After more than a decade living in the United States, Santiago Pazos thought he’d be able to vote this year for the first time. He moved to Los Angeles from Spain in 2009, got a green card and eventually started his own business. He became eligible to apply for citizenship earlier this year, and was looking forward to having a say on where his tax dollars go. Then the pandemic hit.
U.S. Citizenship and Immigration Services (USCIS), the federal agency in charge of processing citizenship applications, stopped conducting interviews on March 18. They resumed the interview process in June, on a limited basis. The backlog was exacerbated by public health guidelines that have led to slower application processing times.
Boundless Immigration, a tech company that helps immigrants obtain green cards and citizenship, estimates that USCIS has interviewed 91,000 of the 381,000 applicants who would normally have expected to vote in November. In California, the company estimates that delays have meant that 62,668 citizenship applicants have had to sit out this election.
USCIS spokesperson Dan Hetlage said in a statement, “We are working to increase the number of interviews we can complete in a safe manner, but it will take time before we can reach pre-March levels.”
USCIS has cleared the 110,000 person backlog of those who were waiting to take the Oath of Allegiance when offices closed in March, Hetlage said. That backlog does not account for applicants waiting for interviews before March and thereafter, who could have been approved and naturalized in time to vote.
Take oath in person
While much of the nation is working remotely, USCIS continues to require citizenship applicants to attend interviews and take the oath in person. And now California has fewer locations where naturalization ceremonies take place. The Central Court of California —which serves seven counties, including Los Angeles County — suspended its ceremonies until further notice and delegated authority to USCIS to perform them.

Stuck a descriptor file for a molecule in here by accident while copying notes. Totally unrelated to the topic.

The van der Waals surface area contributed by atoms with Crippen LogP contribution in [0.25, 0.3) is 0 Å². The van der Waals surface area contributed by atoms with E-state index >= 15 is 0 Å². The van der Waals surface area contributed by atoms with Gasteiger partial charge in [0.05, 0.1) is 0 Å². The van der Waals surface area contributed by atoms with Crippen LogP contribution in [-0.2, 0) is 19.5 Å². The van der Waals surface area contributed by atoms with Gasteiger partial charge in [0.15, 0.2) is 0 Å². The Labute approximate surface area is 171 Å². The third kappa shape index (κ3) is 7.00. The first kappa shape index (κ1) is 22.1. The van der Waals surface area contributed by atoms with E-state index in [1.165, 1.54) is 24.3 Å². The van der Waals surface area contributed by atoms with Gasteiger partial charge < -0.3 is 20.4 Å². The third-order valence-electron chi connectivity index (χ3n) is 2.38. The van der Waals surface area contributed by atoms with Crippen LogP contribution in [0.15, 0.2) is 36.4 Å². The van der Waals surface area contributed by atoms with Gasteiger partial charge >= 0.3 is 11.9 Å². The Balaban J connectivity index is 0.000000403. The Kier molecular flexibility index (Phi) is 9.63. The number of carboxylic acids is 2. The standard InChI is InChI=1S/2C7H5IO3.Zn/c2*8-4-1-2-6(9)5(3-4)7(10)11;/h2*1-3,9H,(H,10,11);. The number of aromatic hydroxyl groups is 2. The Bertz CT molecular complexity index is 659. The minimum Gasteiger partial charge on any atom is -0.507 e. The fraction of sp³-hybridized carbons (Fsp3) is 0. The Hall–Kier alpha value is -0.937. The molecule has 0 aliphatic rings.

The CEO of Boundless Immigration, Xiao Wang, called the citizenship oath ceremony a “wonderfully emotional and critical moment.” As a child, he watched his own parents become naturalized.
Despite its significance, Wang described the oath ceremony as a “fundamentally administrative task” that could be performed online, if USCIS changed its own rules.
USCIS has amended some protocols due to the pandemic. According to Hetlage, it developed formats that allow for shorter ceremonies and social distancing, including curbside and drive-up ceremonies where applicants stay in their cars as they take the oath.
Pazos wouldn’t mind foregoing an in-person ceremony. “I don’t really care,” he said. “I just want to be able to vote.”
Not this year.
* Sofie Kodner is a reporter at UC Berkeley’s Graduate School of Journalism.
* This coverage is made possible through Votebeat, a nonpartisan reporting project covering local election integrity and voting access. In California, CalMatters is hosting the collaboration with the Fresno Bee, the Long Beach Post and the UC Graduate School of Journalism.
CalMatters.org is a nonprofit, nonpartisan media venture explaining California policies and politics.